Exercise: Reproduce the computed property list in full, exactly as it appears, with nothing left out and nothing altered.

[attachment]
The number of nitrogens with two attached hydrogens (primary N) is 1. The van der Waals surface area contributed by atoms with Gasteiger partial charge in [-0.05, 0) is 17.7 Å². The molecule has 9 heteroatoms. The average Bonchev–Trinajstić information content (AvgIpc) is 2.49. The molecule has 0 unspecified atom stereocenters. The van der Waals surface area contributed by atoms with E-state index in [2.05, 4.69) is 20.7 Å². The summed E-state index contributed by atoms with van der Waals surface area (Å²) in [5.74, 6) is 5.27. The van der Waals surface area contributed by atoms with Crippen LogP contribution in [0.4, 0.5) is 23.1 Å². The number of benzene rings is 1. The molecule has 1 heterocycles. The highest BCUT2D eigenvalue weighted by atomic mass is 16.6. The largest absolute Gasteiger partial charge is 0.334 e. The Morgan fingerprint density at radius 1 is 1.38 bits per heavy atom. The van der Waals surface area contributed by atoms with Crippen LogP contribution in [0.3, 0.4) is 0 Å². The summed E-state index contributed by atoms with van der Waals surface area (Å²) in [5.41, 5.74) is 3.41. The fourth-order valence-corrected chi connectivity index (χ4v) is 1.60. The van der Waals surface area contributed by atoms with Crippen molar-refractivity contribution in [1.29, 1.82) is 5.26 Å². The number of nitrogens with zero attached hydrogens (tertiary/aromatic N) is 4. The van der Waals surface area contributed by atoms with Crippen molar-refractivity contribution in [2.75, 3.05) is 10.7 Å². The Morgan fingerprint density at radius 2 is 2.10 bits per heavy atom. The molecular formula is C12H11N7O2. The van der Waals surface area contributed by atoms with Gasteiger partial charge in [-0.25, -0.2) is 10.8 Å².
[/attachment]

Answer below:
The number of nitrogens with two attached hydrogens (primary N) is 1. The van der Waals surface area contributed by atoms with Gasteiger partial charge in [-0.05, 0) is 17.7 Å². The molecule has 9 heteroatoms. The average Bonchev–Trinajstić information content (AvgIpc) is 2.49. The molecule has 0 unspecified atom stereocenters. The van der Waals surface area contributed by atoms with E-state index in [2.05, 4.69) is 20.7 Å². The summed E-state index contributed by atoms with van der Waals surface area (Å²) in [5.74, 6) is 5.27. The van der Waals surface area contributed by atoms with Crippen LogP contribution in [0.4, 0.5) is 23.1 Å². The number of benzene rings is 1. The molecule has 1 heterocycles. The highest BCUT2D eigenvalue weighted by atomic mass is 16.6. The largest absolute Gasteiger partial charge is 0.334 e. The Morgan fingerprint density at radius 1 is 1.38 bits per heavy atom. The van der Waals surface area contributed by atoms with Crippen LogP contribution in [0.3, 0.4) is 0 Å². The summed E-state index contributed by atoms with van der Waals surface area (Å²) in [5.41, 5.74) is 3.41. The fourth-order valence-corrected chi connectivity index (χ4v) is 1.60. The van der Waals surface area contributed by atoms with Crippen molar-refractivity contribution in [1.29, 1.82) is 5.26 Å². The number of nitrogens with zero attached hydrogens (tertiary/aromatic N) is 4. The van der Waals surface area contributed by atoms with Crippen molar-refractivity contribution in [2.75, 3.05) is 10.7 Å². The Morgan fingerprint density at radius 2 is 2.10 bits per heavy atom. The molecular formula is C12H11N7O2. The van der Waals surface area contributed by atoms with Gasteiger partial charge in [-0.25, -0.2) is 10.8 Å².